The UN, the Antichrist, and a Global Takeover

The UN, the Antichrist, and a Global Takeover August 26, 2012

Fred Clark of The Slactivist recently put up a post about how evangelicals’ beliefs about the end times are influencing public policy, especially the belief that the UN is just a placeholder for the coming one world government that will be led by the Antichrist and will be dedicated to the extermination of Christians. To many, this may seem like a weird conspiracy theory. To me growing up, it was, well, normal.

Consider this from Fred’s post:

Agenda 21 has become a right-wing bogeyman based on the false claim that it constitutes some kind of threat to local or national sovereignty. That claim is due to it being an international effort through the United Nations, which is suspect because all good Christians who read the Bible and, you know, go to church and stuff, know that the U.N. is just biding its time until the Antichrist uses it to establish a tyrannical one-world government.

A couple of things sprang to mind immediately as I read this.

The time my dad told us kids that when the government cracks down and takes over we need to immediately head to the armory, take it over, and mount the resistance from there.

The time I read the Left Behind books’ description of a group of patriotic Americans doing just this – taking over the local armory and fighting against the UN’s takeover of the United States only to be blown up and utterly defeated – and wondered if that would be me someday.

The time I put the stones outside of my cabin at camp into the outline of the words “Get the U.S. out of the UN,” and then received extra points for this during cabin inspections.

The time I was taught about a secret UN treaty that the U.S. Senate almost passed in 1993, a treaty that would have essentially amounted to a UN takeover in the name of environmentalism and as the forerunner of a one world government.

It strikes me that there is a lot of overlap between evangelical Christians’ beliefs about the end times and the ideology of the militia movement. Both want the U.S. out of the UN and both fear that the UN is on the cusp of a global takeover. Both see anarchy in the nation’s future. One camp I attended as a teen was actually an odd combination of Christian Right politics and militia movement ideology.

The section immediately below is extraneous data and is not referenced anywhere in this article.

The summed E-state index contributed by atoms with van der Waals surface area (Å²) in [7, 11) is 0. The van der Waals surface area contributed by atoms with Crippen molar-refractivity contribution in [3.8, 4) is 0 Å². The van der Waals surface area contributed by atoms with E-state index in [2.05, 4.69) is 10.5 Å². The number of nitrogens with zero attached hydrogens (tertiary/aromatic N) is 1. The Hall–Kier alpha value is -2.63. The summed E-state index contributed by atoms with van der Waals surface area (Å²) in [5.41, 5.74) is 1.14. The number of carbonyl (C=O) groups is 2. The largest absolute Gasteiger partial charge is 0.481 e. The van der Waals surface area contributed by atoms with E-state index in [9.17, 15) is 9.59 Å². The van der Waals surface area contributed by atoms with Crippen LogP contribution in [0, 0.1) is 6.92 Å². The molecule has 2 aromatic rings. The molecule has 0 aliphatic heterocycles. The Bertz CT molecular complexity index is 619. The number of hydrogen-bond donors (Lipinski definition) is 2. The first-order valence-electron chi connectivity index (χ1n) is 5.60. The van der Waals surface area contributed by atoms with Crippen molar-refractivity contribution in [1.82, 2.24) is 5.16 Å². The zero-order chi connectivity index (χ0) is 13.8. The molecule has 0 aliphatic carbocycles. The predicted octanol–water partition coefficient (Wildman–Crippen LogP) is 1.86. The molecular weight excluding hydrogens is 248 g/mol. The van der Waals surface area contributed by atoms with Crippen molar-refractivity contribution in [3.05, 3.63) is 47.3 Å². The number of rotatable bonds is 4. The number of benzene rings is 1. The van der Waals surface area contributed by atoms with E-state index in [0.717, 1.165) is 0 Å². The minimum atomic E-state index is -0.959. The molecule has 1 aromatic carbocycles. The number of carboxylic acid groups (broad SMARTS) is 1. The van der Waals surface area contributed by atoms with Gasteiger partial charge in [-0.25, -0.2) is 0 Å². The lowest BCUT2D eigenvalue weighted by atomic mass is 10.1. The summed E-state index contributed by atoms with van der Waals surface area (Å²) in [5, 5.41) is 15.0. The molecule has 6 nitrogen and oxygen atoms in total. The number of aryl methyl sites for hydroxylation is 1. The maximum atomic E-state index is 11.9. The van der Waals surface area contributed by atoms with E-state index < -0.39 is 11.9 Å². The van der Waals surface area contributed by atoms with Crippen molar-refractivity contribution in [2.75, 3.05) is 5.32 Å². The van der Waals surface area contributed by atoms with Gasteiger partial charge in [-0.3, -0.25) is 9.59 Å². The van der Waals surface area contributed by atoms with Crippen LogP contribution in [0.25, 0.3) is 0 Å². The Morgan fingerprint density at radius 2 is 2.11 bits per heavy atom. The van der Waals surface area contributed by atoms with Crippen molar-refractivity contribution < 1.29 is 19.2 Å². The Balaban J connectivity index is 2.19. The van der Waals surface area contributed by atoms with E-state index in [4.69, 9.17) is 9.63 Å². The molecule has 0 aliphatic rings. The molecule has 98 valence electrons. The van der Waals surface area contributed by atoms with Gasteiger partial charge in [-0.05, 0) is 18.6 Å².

Here’s another excerpt from Fred’s post:

Tom Head — a judge, an actual judge who presides over actual cases in a court of law — is campaigning for a local property tax hike to hire more county police. Head, a Republican, says the additional police will be necessary to overthrow the one-world government he expects will quickly arise should President Obama be re-elected:

“[President Obama] is going to try to hand over the sovereignty of the United States to the U.N. Okay, what’s going to happen when that happens? I’m thinking worst case scenario here. Civil unrest, civil disobedience, civil war maybe. We’re not just talking a few riots here and demonstrations. We’re talking Lexington-Concord take up arms and get rid of the guy.

“Now what’s going to happen if we do that, if the public decides to do that? He’s going to send in U.N. troops — with the little blue beanies. I don’t want ‘em in Lubbock County. Okay. So I’m going to stand in front of their armored personnel carrier and say, ‘You’re not coming in here.’”

Yes. This is so familiar. We expected future anarchy, and we did our best to prepare for it. That’s the main reason we learned to shoot, actually – we didn’t hunt, we just went to the gun range to a) burnish our second amendment rights credentials and b) be prepared for the coming government takeover (which generally meant UN, though it could also refer to an autocratic U.S. combined with a persecution of Christians).

It strikes me now that there was a fundamental disconnect between the belief that we would be called on to fight against this takeover and the belief that we would be raptured before the tribulation, with its formation of a one world government, began. Regardless, this is yet another example of how evangelicalism – and especially evangelicalism’s end times doctrine – affects the way people see and understand events that occur in the world around us.

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